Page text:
South Dakota PUC approves Xcel Energy electric rate hike

The rate increase approved by the commissioners is part of a joint agreement between Xcel and regulators

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SIOUX FALLS, S.D. (AP) — Xcel Energy customers in South Dakota will see a 4 percent increase in their electric bills starting July 1, after state regulators approved the change Monday.

The allowed rate hike by the South Dakota Public Utilities Commission means the average residential customer will see an increase of about $3.20 a month, but that's only half of what the Minneapolis-based company had asked regulators to approve. The rate increase approved by the commissioners is part of a joint agreement between Xcel and regulators that lays out the utility's rate plans for the next three years.

The utility in July asked regulators to approve an 8 percent increase in hopes of generating $15.6 million in extra revenue. Following the commission's move, the company will now only get $7.795 million in additional annual revenue, but it will be allowed to request increases associated with infrastructure-related expenses over the next two years.

The agreement states Xcel will hold off on filing for any base rate increases that would take effect before Jan. 1, 2018. But the agreement also allows the utility to use what state law defines as an infrastructure rider — a way to recover specific costs related to investment in infrastructure.

Xcel's regional vice president, Laura McCarten, said the utility will use the provision for the rider rates in 2016 and 2017.

"The ability to have that rider was really key for us to have a three-year solution," McCarten said. "If we didn't have that ability, we would not have been able to reach this agreement."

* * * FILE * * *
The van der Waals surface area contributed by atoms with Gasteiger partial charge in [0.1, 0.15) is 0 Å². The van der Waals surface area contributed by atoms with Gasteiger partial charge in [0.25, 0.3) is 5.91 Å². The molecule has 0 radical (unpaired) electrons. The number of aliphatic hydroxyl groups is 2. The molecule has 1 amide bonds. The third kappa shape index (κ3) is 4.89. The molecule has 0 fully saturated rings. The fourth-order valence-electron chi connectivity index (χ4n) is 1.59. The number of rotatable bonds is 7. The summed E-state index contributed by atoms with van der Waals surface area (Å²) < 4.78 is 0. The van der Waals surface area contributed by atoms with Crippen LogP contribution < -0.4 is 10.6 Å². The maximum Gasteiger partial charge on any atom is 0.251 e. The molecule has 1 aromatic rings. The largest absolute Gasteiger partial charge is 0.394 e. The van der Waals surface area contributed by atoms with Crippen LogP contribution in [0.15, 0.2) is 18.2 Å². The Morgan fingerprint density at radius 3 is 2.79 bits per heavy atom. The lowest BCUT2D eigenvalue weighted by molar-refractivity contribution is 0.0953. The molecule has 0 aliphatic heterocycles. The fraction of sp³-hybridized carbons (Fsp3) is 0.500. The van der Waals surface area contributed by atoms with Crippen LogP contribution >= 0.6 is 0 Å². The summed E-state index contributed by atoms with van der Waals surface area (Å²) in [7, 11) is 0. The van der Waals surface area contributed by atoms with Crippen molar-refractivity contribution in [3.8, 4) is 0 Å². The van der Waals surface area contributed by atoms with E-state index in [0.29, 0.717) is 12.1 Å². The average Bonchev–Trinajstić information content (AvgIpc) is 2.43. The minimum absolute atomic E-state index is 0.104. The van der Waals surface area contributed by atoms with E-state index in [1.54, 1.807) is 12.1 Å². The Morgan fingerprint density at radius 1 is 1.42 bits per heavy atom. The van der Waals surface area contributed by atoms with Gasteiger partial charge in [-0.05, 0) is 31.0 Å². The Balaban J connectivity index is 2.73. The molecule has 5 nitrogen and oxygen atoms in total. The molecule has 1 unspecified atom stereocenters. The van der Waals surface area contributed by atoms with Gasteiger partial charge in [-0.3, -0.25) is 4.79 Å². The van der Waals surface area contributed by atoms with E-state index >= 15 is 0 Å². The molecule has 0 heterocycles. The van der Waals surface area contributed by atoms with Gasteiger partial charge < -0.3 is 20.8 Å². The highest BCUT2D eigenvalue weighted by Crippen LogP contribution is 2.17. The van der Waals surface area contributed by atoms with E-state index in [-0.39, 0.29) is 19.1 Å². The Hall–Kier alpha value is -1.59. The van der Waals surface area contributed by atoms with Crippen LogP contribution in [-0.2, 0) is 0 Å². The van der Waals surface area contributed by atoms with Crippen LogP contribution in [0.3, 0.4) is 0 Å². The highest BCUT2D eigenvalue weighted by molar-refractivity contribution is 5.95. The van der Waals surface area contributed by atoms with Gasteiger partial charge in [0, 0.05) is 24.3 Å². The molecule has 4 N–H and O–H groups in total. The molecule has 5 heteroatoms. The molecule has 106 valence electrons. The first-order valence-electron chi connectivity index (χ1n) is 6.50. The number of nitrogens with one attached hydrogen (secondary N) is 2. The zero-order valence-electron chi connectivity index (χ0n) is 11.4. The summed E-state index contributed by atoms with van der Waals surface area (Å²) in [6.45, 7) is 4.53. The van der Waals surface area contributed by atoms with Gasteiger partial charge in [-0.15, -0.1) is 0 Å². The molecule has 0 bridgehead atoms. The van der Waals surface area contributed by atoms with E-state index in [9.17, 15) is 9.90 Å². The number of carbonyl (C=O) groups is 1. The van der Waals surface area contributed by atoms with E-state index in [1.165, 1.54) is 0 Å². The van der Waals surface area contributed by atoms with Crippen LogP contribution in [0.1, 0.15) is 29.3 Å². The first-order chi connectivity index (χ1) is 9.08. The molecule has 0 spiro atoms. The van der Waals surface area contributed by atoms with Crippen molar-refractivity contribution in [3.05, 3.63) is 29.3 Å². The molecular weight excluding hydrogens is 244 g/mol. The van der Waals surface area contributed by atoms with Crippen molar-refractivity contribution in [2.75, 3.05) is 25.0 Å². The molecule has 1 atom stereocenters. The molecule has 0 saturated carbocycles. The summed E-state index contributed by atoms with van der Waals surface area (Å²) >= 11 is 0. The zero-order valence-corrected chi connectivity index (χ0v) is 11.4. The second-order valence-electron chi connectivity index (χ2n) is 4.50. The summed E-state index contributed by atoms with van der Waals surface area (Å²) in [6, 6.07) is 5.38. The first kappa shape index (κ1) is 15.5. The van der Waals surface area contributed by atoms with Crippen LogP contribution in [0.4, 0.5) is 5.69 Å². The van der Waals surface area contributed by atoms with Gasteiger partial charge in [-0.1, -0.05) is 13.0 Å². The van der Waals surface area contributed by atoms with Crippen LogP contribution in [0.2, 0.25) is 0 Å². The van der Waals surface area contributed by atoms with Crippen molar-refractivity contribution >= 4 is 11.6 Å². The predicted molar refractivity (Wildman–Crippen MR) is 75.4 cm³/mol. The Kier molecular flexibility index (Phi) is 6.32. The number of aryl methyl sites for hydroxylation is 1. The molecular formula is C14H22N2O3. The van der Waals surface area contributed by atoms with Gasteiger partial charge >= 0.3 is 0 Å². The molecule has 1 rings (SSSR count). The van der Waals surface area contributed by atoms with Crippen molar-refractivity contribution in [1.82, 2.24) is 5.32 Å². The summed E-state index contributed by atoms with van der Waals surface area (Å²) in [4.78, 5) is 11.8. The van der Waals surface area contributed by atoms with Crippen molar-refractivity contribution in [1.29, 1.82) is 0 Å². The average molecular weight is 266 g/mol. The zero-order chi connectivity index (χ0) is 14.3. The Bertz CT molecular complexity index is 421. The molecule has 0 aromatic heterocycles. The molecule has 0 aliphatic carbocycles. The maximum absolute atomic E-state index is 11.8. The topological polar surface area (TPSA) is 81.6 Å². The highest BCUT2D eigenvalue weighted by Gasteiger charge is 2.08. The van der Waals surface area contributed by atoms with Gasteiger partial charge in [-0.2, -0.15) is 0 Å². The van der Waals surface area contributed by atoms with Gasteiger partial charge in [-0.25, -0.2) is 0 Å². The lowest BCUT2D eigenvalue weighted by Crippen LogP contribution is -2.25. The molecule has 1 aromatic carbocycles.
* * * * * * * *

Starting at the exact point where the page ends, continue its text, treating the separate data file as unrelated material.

McCarten said the company will use the riders to seek increases related to infrastructure investments at various facilities including nuclear power plants, wind farms and substations.

Commission chairman Chris Nelson said both rider rates would have to be approved by the commission on the October before the year the company plans to raise the rates.

"We would have to determine if they comply with state law, are they reasonable?" Nelson said. "If they are, state law says we have to allow them to recover that from customers. But in the flip side, if we determine they should not be recovered from ratepayers, we can deny their request."

The company implemented an interim rate increase of 8 percent in January while it waited for the commission's decision. Xcel will refund to customers the difference between the interim rate and the final approved rate, with interest, no later than Aug. 1.

Xcel Energy has about 85,000 customers in South Dakota.

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